Raised Floor

Raised floor is a level floor that is supported by pillars, beams and joists that are anchored to solid ground. The entire area under the raised floor can be used for cable management. If you are looking for an alternative to hinged floors as a means of cable management in your racks, then a raised floor is a solution worth considering. In this blog we will take a look at some of the benefits of using a raised floor as well as examples of how they are being used.

What is raised floor?

Raised floor is a level surface in a building (normally it’s made of steel or concrete) that provides space for cables and pipes. It’s usually installed when the wiring, plumbing, and HVAC systems are added.

In building construction, a raised floor is an elevated floor to which heat and ventilation is provided by mechanical systems. Raised floors are used extensively in modern office buildings, as well as in warehouses, factories, and computer server rooms. The main purpose of the central system is to provide a comfortable environment for workers and equipment through the use of forced-air heating and cooling.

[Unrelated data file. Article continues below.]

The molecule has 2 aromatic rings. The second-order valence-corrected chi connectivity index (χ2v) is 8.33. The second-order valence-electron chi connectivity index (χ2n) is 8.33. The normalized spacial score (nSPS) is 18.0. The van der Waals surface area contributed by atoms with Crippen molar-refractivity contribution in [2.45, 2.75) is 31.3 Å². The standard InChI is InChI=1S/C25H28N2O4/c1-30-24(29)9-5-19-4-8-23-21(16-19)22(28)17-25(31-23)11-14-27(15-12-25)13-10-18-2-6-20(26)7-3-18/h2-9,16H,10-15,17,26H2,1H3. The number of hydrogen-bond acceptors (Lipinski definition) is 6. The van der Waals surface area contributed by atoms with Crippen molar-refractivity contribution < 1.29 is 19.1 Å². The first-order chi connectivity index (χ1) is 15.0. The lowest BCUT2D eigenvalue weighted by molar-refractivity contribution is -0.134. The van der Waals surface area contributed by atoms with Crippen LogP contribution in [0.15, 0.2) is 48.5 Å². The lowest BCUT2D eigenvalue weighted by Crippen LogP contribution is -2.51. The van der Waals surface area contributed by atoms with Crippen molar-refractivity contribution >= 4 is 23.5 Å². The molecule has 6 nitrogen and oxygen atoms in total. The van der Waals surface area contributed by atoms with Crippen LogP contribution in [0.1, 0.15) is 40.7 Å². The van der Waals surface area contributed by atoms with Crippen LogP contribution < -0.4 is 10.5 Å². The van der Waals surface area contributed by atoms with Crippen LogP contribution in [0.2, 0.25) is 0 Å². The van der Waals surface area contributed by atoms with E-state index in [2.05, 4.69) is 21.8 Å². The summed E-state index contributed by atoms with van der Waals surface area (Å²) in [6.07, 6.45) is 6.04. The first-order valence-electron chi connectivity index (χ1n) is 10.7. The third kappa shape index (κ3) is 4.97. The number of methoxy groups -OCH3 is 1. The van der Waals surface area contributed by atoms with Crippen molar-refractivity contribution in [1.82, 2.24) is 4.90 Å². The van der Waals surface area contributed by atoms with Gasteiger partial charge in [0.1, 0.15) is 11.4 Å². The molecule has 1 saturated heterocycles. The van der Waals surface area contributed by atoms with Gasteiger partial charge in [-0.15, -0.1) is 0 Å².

The invention of the raised floor was a huge advancement in modernizing the way businesses process and store their data. With the help of a raised floor, enterprises can organize their rooms into an open floor plan with various cabinets and racks that allow you to move your equipment easier while maintaining excellent data protection.

Raised floor, also called access floor, platform, or pedestal floor, provides an elevated structural floor above a solid substrate (often a concrete slab) to create a hidden void for the passage of mechanical and electrical services. Raised floors are widely used in modern office buildings, and in specialized areas such as command centers, IT data centers and computer rooms, where there is a requirement to route mechanical services and cables, wiring, and electrical supply. Such flooring can be installed at varying heights from 2 inches (5 cm) to feet, depending on the needs of the system it is supporting and its method of support. Additional structural support and lighting are often provided when a floor is raised enough for a person to crawl or even walk beneath. In well-designed buildings raised floors will often have certain features to improve accessibility and serviceability; these may include removable panels which may be easily removed by hand or with simple tools (such as a screwdriver), trap doors for easier access to service lines (electricity cables, telecoms and data lines), etc.

The primary function of raised floors is usually to provide space for air circulation for heating, ventilation and air conditioning (HVAC) systems designed to keep the environment at optimum temperature for computers.


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